Developing a method to measure the quality of life in family carers of people with dementia

Read about a research project we funded into C-DEMQOL - Measurement of quality of life in family carers of people with dementia: development of a new instrument for evaluation.

Lead Investigator: Professor Sube Banerjee 

Institution: University of Sussex

Grant type: Project Grant

Duration: 36 months

Amount: £304,831

Why did we fund this project?

Comments from members of our Research Network:

'It is thorough, comprehensive and insightful .... It addresses a vitally important and often undervalued aspect of dementia care: the role of the family carer'

'This application shows a lively and welcome awareness of the burden on family carers'

'Assessing quality of life of carers is good, and this research could be very useful'

What do we already know?

There are an estimated 670,000 family carers of people with dementia, who provide £11 billion of unpaid care in the UK per year. The work of family carers is vital to support the growing numbers of people affected by dementia.

While for many there is personal satisfaction derived from caring, the experience can also have negative impacts: physically, psychologically and financially. Carers of people affected by dementia often have high levels of anxiety, stress and depression

The experience of caregivers will change over time as the condition of the person they care for progresses. It is important to be able to understand the overall effect that treatments and care have on an individual as well as their effect on specific symptoms throughout their experience. The measurement of quality of life (QoL) has been developed to enable this understanding. While there are good measures of specific symptoms such as carer burden and depression, there is currently no system that is designed to test the overall experience of carers of people with dementia.

What does this project involve?

The project aims to create a new evaluation of Quality of Life (QoL) in family carers of people with dementia. The team have already developed a tool called DEMQOL that can measure the quality of life of people affected by dementia. The new tool will be called C-DEMQOL and will focus on the experience of family carers.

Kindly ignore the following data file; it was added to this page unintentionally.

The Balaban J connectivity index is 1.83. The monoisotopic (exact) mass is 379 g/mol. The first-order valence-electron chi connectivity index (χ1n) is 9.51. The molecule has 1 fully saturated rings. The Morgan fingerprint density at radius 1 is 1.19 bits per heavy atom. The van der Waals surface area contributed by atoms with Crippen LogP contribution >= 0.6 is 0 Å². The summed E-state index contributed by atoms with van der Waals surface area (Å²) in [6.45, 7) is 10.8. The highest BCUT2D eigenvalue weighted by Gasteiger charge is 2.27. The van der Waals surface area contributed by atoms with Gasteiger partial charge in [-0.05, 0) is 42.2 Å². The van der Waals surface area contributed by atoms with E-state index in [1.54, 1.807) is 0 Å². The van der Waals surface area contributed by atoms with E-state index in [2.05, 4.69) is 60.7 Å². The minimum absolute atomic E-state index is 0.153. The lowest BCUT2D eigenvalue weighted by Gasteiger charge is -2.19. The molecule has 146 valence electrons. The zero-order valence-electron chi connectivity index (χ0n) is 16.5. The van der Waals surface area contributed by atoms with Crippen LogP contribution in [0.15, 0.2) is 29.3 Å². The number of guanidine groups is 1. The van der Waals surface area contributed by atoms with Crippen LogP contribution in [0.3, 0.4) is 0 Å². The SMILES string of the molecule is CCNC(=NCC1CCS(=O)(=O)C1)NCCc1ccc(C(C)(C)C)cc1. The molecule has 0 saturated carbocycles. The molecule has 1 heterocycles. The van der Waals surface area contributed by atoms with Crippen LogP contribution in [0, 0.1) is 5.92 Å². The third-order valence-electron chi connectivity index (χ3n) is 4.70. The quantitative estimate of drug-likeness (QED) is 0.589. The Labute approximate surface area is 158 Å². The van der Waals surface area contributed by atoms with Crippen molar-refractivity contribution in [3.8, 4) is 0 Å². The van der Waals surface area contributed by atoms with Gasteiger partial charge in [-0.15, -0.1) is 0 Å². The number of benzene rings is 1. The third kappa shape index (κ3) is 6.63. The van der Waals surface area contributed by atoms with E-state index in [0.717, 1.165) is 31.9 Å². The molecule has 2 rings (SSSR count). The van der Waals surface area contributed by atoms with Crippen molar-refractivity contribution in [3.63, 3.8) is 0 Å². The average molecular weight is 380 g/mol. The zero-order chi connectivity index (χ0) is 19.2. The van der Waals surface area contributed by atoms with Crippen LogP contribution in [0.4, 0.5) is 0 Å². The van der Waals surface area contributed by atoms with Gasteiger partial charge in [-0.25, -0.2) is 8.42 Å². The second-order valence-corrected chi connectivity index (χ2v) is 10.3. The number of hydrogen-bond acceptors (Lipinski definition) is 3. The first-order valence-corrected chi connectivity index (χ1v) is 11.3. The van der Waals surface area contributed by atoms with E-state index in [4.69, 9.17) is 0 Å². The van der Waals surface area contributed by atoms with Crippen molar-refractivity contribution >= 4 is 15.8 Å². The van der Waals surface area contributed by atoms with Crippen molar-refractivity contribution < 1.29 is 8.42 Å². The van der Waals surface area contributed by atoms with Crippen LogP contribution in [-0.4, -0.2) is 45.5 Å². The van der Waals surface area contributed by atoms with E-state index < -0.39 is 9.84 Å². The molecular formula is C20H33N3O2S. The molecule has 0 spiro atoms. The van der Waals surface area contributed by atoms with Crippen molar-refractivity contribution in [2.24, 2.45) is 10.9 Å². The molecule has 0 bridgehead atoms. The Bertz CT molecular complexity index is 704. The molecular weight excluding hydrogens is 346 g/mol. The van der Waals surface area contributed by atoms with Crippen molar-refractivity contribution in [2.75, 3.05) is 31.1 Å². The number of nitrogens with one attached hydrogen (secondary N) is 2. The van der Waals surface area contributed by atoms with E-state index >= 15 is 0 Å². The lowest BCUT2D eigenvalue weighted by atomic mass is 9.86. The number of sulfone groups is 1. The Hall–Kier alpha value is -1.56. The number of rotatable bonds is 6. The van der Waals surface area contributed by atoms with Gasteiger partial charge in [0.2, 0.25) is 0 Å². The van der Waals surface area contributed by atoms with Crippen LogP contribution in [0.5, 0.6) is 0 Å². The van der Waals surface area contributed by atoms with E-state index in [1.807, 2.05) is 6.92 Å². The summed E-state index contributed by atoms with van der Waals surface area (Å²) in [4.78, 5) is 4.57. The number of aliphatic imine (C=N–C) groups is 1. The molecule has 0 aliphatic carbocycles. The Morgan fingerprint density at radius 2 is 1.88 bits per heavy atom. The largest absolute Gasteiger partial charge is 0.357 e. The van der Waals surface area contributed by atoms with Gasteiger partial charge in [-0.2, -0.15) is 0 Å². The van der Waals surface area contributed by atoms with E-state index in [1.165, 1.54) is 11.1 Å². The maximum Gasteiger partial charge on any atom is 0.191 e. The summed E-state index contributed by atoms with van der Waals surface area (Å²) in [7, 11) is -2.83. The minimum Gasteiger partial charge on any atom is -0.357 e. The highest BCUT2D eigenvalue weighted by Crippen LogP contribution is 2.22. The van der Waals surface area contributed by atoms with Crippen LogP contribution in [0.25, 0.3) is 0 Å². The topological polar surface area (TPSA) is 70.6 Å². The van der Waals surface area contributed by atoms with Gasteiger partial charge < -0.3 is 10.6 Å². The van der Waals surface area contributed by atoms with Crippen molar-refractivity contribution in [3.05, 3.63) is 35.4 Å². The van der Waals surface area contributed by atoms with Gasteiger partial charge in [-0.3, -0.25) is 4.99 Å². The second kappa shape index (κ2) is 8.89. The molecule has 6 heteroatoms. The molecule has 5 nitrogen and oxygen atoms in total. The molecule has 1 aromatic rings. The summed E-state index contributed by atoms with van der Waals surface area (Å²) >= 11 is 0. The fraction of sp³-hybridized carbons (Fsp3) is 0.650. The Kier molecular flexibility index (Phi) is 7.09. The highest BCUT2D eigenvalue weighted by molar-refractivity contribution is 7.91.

The researchers will develop a questionnaire to measure QoL by first reviewing the available literature and consulting with family carers, both individually and as part of focus groups. The resulting questionnaire will be tested on groups of carers to ensure the suitability and acceptability of the tool. They will then apply statistical tests to find the measures that will be most effective. 

The questionnaire will then be evaluated to assess its validity and reliability. It will be tested in studies that the team are currently involved in to determine whether it can successfully measure and assess the change in QoL over time. 

The project will make use of Patient and Public Involvement (PPI) to ensure that the voices of family carers are always at the forefront of the development of the tool.

How will this benefit people with dementia?

The final C-DEMQOL tool will be available online and free to use. It is aimed for use by researchers and clinicians working with people affected by dementia and their carers. The use of a single measure of QoL can help to ensure that this assessment is consistent across different research groups. 

Accurately being able to measure carer quality of life will allow researchers and clinicians to develop better strategies and interventions for people with dementia and their carers.

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